Amyloid proteins are a distinct class of proteins that can misfold into β-sheet rich structures that later mature to form the characteristic species known as amyloid fibrils, and accumulate in tissues in the human body. The misfolding event is often caused by mutations (or outer factors such as changes in pH) that destabilize the native protein structure. The mature amyloid fibrils were initially believed to be associated with diseases connected to protein misfolding such as Alzheimer’s disease (AD), Parkinson’s disease, transthyretin amyloidosis and lysozyme amyloidosis. However, now it is known that many different factors are involved in these diseases such as failure in protein clearance, lysosomal dysfunction and formation of intermediate misfolded protein species, which possess cytotoxic properties, preceding the formation of mature fibrils.

In this thesis the amyloidogenic protein lysozyme has been examined in vivo by using Drosophila melanogaster (fruit fly) as a model organism. The effects of over-expressing human lysozyme and amyloidogenic variants in Drosophila have been investigated both in the absence and presence of the serum amyloid P component (SAP), a protein known to interact with amyloid species. In addition, the role of lysozyme in AD has been investigated by  co-expressing human lysozyme and amyloid β in Drosophila.

The lysozyme protein is an enzyme naturally found in bodily fluids such as tears, breast milk and saliva. It is engaged in the body’s defense and acts by hydrolyzing the cell wall of invading bacteria. Certain disease-associated point mutations in the gene encoding lysozyme destabilize the protein and cause it to misfold which results in systemic amyloidosis. To investigate the in vivo misfolding behavior of lysozyme we developed and established a Drosophila model of lysozyme amyloidosis. SAP is commonly found attached to amyloid deposits in the body; however, the role of SAP in amyloid diseases is unknown. To investigate the effect of SAP in lysozyme misfolding, these two proteins were co-expressed in Drosophila.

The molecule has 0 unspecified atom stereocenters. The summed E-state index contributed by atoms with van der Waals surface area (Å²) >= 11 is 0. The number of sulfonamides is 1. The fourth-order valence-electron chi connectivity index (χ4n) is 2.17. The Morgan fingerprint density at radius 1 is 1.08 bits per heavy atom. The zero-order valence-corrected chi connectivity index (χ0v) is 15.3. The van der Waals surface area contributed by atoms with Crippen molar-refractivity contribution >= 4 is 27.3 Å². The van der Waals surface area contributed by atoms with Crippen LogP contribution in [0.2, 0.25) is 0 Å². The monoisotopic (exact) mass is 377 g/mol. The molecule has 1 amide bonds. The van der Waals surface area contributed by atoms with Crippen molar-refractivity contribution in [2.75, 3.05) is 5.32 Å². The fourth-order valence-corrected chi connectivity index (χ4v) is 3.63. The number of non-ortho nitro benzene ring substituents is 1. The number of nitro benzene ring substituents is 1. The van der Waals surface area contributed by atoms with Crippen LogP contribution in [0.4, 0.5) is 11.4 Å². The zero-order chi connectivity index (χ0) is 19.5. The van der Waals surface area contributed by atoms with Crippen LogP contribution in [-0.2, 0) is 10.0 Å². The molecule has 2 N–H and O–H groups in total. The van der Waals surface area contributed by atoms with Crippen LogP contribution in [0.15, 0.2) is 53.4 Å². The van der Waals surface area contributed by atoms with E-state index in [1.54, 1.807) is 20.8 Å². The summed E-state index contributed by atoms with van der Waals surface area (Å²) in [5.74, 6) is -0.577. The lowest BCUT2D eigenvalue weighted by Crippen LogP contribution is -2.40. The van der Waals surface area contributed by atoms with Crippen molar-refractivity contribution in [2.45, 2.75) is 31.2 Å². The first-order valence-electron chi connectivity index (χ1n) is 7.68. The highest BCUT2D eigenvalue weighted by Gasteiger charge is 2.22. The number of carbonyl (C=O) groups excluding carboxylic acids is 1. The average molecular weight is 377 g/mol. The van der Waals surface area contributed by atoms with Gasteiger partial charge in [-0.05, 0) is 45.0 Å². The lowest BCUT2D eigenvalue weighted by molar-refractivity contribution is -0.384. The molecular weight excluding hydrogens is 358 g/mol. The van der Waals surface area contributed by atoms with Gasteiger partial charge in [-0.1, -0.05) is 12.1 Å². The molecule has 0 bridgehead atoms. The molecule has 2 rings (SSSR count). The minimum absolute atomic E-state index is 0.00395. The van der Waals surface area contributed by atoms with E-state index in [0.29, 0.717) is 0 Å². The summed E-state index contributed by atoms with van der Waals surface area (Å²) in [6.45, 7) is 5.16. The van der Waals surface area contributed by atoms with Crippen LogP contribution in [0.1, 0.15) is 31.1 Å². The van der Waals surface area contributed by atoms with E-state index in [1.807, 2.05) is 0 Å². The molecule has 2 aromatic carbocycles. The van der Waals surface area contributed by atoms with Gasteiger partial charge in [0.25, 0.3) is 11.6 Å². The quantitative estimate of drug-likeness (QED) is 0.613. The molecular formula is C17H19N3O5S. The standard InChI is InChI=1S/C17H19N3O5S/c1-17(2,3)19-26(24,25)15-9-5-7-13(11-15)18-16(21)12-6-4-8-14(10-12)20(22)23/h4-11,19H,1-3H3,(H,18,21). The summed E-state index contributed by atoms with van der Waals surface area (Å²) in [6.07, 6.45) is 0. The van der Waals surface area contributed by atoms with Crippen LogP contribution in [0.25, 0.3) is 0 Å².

The amyloid β peptide is involved in AD, building up the plaques found in AD patient brains. These plaques trigger neuroinflammation and since lysozyme is upregulated during various inflammation conditions, a possible role of lysozyme in AD was investigated by overexpressing lysozyme in a Drosophila model of AD. Interaction between lysozyme and the amyloid β protein was also studied by biophysical measurements.

During my work with this thesis, the dual nature of lysozyme emerged; on the one hand a villain, twisted by mutations, causing the lysozyme amyloidosis disease. On the other hand a hero, delaying the toxicity and maybe the neurological damage caused by the amyloid β peptide.

Place, publisher, year, edition, pages
Linköping: Linköping University Electronic Press, 2014. 67 p.
Series
Linköping Studies in Science and Technology. Dissertations, ISSN 0345-7524 ; 1574
National Category
Natural Sciences
Identifiers
urn:nbn:se:liu:diva-106647 (URN)10.3384/diss.diva-106647 (DOI)978-91-7519-405-9 (ISBN)
Public defence
2014-05-05, Planck, Fysikhuset, Campus Valla, Linköpings universitet, Linköping, 10:15 (English)
Opponent
Supervisors
Available from: 2014-05-16 Created: 2014-05-16 Last updated: 2014-05-19Bibliographically approved

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Helmfors, LindaBergkvist, LizaBrorsson, Ann-Christin